The Common Nighthawk, a Nightjar, is perhaps the most easily seen and recognized of the various species that comprise the goatsucker family of birds. Nightjars are medium-sized nocturnal birds with long wings, short legs and very short bills that usually nest on the ground. Nightjars are sometimes referred to as goatsuckers from the mistaken belief that they suck milk from goats. Its close relatives are the Poor-will and the Whip-poor-will. This bird is often seen in groups lazily flying, swooping and darting through the sky picking off many varieties of large and small insects. Its wide gaping mouth sweeps them in with ease. The variety ranges from grasshoppers and beetles to flies and mosquitoes.
The silhouette of this bird resembles that of a small hawk and thus its name. The adults have dark with brown, grey and white patterning on the upperparts and breast; the long wings are black and reveal a white bar when in flight. The tail is dark with white barring; the under parts are white with black bars. The adult male has a white throat; the female has a light brown throat. Its flight is very moth like to me as they glide and dart through the sky.
When migrating during the spring and fall, they may travel in small to huge flocks. Occasionally they are high in the sky picking off their food and at other times they may be brushing close to the ground in your backyard. As they fly along they utter loud “peet” or nasal “veer” sounds, which must bounce off and help them locate their insect prey.
Nighthawks winter in South America . Their spring arrival date in our area is normally the month of May. Their breeding habitat is open country across North America . They usually nest on bare ground where the nest consists of nothing more than a depression in the gravel or dirt. Sometimes these birds may nest in raised locations including on stumps. A favorite location has become flat roofs of various buildings with rock as a cover over tar. Although these roofs provide a safe place from predators and humans, they become extremely hot in full summer sun and may impact the successful hatching of eggs. At 107°, most eggs die. Some roof temperatures however have reached 120° and above. These birds have an ingenious way of controlling the heat of the eggs on the nest. If it gets too hot on the roof or other areas of choice, the bird hovers over the nest, fanning the eggs with their wings. These birds especially favor burned areas in forests.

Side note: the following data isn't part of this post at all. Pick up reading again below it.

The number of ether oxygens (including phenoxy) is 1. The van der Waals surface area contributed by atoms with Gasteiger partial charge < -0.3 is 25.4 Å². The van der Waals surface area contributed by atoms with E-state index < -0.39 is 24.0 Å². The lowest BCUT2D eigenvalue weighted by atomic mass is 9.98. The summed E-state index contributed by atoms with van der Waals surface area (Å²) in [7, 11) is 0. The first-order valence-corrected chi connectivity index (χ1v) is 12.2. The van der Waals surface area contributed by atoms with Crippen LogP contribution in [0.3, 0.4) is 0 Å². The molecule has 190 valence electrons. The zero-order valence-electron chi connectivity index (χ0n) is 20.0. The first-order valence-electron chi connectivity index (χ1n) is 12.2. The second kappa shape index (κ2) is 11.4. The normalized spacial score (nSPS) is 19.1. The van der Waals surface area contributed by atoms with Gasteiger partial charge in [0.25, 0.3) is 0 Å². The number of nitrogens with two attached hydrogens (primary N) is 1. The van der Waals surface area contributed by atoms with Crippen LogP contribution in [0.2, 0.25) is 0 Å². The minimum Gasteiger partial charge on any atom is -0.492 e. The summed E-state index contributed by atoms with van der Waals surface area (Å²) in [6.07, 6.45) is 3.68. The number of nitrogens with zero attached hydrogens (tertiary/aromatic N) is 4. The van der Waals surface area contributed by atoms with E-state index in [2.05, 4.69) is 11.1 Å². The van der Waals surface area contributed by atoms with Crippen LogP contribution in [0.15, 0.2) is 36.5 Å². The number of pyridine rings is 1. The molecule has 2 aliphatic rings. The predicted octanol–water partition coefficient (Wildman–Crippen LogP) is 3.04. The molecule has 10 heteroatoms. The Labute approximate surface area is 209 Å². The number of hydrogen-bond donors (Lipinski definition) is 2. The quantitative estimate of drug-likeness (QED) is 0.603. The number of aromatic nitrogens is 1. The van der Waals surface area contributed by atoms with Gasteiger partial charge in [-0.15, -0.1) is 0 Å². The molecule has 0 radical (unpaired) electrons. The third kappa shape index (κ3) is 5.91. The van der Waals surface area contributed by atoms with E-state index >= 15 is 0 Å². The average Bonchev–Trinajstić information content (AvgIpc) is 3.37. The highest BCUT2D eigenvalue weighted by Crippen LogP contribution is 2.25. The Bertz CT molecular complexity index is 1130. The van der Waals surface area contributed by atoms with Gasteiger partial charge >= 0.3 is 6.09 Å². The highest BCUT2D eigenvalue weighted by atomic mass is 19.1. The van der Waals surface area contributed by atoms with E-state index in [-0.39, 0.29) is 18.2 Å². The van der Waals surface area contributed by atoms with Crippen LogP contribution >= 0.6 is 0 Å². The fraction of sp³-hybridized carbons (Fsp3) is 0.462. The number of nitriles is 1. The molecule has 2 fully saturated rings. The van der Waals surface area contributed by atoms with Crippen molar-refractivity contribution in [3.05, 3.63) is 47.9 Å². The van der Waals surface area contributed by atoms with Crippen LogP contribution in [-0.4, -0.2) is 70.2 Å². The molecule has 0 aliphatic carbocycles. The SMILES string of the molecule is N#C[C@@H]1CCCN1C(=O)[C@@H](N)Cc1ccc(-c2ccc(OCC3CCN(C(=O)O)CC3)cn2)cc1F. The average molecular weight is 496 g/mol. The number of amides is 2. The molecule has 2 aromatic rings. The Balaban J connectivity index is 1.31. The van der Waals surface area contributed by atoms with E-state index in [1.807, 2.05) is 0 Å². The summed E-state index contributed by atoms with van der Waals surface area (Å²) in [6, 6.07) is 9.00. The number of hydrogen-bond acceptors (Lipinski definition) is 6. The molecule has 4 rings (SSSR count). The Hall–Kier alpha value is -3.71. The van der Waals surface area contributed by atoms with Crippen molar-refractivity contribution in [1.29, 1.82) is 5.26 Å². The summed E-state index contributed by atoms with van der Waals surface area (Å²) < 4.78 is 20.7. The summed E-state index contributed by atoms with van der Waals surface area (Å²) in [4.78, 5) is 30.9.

The female Nighthawk lays two creamy buff colored eggs mottled with brown. They are laid directly on bare ground. Incubation is performed largely by the female and lasts for about 20 days. During incubation the male feeds her on the nest, and then assists with the rearing of the young. These young Nighthawk nestlings fledge at about 20 days of age. There is usually just one nesting each year except in southern states where they may have a second brood.
The feeding time for these birds can range from daylight to night time. They catch flying insects on the wing, mainly foraging near dawn and dusk. Sometimes Nighthawks can be seen feeding during the night with a full moon or near street lighting. Watch for them around creek and river bridges that are lit, or business districts where the lights attract moths and other flying insects. It is fun on a summer night to just watch these aerial acrobats perform their maneuvers.
Contributed by Mr. Weir Nelson of Wildlife Habitat, Cedar Rapids, Iowa